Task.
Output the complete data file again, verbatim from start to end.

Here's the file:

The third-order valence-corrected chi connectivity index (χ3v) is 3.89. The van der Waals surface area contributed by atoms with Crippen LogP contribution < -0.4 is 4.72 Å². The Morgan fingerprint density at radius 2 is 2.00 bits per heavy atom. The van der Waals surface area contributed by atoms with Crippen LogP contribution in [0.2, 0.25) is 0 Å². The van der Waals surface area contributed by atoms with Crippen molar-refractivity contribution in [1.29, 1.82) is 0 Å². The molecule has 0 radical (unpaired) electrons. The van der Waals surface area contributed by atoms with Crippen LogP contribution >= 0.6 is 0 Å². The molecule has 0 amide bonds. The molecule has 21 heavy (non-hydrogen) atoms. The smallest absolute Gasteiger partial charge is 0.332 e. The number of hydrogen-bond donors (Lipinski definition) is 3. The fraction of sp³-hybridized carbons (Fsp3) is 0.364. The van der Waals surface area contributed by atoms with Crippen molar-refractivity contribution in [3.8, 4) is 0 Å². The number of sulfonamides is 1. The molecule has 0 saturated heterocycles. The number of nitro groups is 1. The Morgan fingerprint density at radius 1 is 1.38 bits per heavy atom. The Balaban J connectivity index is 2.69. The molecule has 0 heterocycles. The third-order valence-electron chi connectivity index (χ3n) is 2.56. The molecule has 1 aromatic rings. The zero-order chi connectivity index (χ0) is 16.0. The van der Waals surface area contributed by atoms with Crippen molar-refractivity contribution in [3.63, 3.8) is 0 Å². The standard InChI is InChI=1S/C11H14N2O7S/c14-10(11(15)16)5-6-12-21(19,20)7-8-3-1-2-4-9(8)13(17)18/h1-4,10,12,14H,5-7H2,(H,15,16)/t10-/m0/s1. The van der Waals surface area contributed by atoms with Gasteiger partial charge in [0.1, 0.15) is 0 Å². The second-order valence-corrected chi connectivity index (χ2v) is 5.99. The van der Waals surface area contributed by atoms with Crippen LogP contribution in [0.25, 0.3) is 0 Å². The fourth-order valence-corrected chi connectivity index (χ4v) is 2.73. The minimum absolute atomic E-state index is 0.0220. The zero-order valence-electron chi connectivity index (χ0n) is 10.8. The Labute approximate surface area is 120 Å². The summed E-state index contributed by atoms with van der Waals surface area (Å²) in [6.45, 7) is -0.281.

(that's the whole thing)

The third-order valence-corrected chi connectivity index (χ3v) is 3.89. The van der Waals surface area contributed by atoms with Crippen LogP contribution < -0.4 is 4.72 Å². The Morgan fingerprint density at radius 2 is 2.00 bits per heavy atom. The van der Waals surface area contributed by atoms with Crippen LogP contribution in [0.2, 0.25) is 0 Å². The van der Waals surface area contributed by atoms with Crippen molar-refractivity contribution in [1.29, 1.82) is 0 Å². The molecule has 0 radical (unpaired) electrons. The van der Waals surface area contributed by atoms with Crippen LogP contribution >= 0.6 is 0 Å². The molecule has 0 amide bonds. The molecule has 21 heavy (non-hydrogen) atoms. The smallest absolute Gasteiger partial charge is 0.332 e. The number of hydrogen-bond donors (Lipinski definition) is 3. The fraction of sp³-hybridized carbons (Fsp3) is 0.364. The van der Waals surface area contributed by atoms with Crippen molar-refractivity contribution in [3.8, 4) is 0 Å². The number of sulfonamides is 1. The molecule has 0 saturated heterocycles. The number of nitro groups is 1. The Morgan fingerprint density at radius 1 is 1.38 bits per heavy atom. The Balaban J connectivity index is 2.69. The molecule has 0 heterocycles. The third-order valence-electron chi connectivity index (χ3n) is 2.56. The molecule has 1 aromatic rings. The zero-order chi connectivity index (χ0) is 16.0. The van der Waals surface area contributed by atoms with Crippen molar-refractivity contribution in [3.63, 3.8) is 0 Å². The standard InChI is InChI=1S/C11H14N2O7S/c14-10(11(15)16)5-6-12-21(19,20)7-8-3-1-2-4-9(8)13(17)18/h1-4,10,12,14H,5-7H2,(H,15,16)/t10-/m0/s1. The van der Waals surface area contributed by atoms with Gasteiger partial charge in [0.1, 0.15) is 0 Å². The second-order valence-corrected chi connectivity index (χ2v) is 5.99. The van der Waals surface area contributed by atoms with Crippen LogP contribution in [0.25, 0.3) is 0 Å². The fourth-order valence-corrected chi connectivity index (χ4v) is 2.73. The minimum absolute atomic E-state index is 0.0220. The zero-order valence-electron chi connectivity index (χ0n) is 10.8. The Labute approximate surface area is 120 Å². The summed E-state index contributed by atoms with van der Waals surface area (Å²) in [6.45, 7) is -0.281.